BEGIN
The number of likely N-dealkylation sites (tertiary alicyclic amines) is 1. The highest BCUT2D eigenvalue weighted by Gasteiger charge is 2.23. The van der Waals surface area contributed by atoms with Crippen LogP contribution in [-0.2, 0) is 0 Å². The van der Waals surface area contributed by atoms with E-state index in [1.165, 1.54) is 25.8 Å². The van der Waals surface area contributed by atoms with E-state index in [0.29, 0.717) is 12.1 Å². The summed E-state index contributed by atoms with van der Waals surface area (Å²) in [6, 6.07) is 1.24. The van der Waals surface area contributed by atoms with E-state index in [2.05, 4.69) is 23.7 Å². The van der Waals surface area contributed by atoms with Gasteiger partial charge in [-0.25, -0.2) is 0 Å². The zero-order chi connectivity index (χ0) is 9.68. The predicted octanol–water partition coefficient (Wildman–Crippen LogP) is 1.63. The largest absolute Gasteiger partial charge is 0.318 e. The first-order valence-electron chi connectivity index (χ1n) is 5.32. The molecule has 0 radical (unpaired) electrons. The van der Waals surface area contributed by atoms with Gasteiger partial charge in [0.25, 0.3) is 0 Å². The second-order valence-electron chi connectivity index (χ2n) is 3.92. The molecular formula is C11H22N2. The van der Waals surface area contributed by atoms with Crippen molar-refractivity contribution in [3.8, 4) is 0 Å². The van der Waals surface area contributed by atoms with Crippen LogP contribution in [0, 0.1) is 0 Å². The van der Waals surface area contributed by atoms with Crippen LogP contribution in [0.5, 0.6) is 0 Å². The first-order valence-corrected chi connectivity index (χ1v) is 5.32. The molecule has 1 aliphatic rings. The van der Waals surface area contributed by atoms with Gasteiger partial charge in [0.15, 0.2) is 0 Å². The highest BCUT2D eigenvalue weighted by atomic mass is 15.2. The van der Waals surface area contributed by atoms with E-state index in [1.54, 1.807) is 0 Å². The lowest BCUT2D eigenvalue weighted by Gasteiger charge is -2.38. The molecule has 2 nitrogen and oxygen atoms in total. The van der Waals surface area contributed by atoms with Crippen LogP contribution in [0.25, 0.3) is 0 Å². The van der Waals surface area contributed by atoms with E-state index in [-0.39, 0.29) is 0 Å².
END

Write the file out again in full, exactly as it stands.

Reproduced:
The number of likely N-dealkylation sites (tertiary alicyclic amines) is 1. The highest BCUT2D eigenvalue weighted by Gasteiger charge is 2.23. The van der Waals surface area contributed by atoms with Crippen LogP contribution in [-0.2, 0) is 0 Å². The van der Waals surface area contributed by atoms with E-state index in [1.165, 1.54) is 25.8 Å². The van der Waals surface area contributed by atoms with E-state index in [0.29, 0.717) is 12.1 Å². The summed E-state index contributed by atoms with van der Waals surface area (Å²) in [6, 6.07) is 1.24. The van der Waals surface area contributed by atoms with E-state index in [2.05, 4.69) is 23.7 Å². The van der Waals surface area contributed by atoms with Gasteiger partial charge in [-0.25, -0.2) is 0 Å². The zero-order chi connectivity index (χ0) is 9.68. The predicted octanol–water partition coefficient (Wildman–Crippen LogP) is 1.63. The largest absolute Gasteiger partial charge is 0.318 e. The first-order valence-electron chi connectivity index (χ1n) is 5.32. The molecule has 0 radical (unpaired) electrons. The van der Waals surface area contributed by atoms with Gasteiger partial charge in [0.25, 0.3) is 0 Å². The second-order valence-electron chi connectivity index (χ2n) is 3.92. The molecular formula is C11H22N2. The van der Waals surface area contributed by atoms with Crippen molar-refractivity contribution in [3.8, 4) is 0 Å². The van der Waals surface area contributed by atoms with Crippen LogP contribution in [0, 0.1) is 0 Å². The van der Waals surface area contributed by atoms with Crippen LogP contribution in [0.5, 0.6) is 0 Å². The first-order valence-corrected chi connectivity index (χ1v) is 5.32. The molecule has 1 aliphatic rings. The van der Waals surface area contributed by atoms with Gasteiger partial charge in [0.15, 0.2) is 0 Å². The highest BCUT2D eigenvalue weighted by atomic mass is 15.2. The van der Waals surface area contributed by atoms with E-state index in [1.54, 1.807) is 0 Å². The lowest BCUT2D eigenvalue weighted by Gasteiger charge is -2.38. The molecule has 2 nitrogen and oxygen atoms in total. The van der Waals surface area contributed by atoms with Crippen LogP contribution in [0.25, 0.3) is 0 Å². The van der Waals surface area contributed by atoms with E-state index in [-0.39, 0.29) is 0 Å².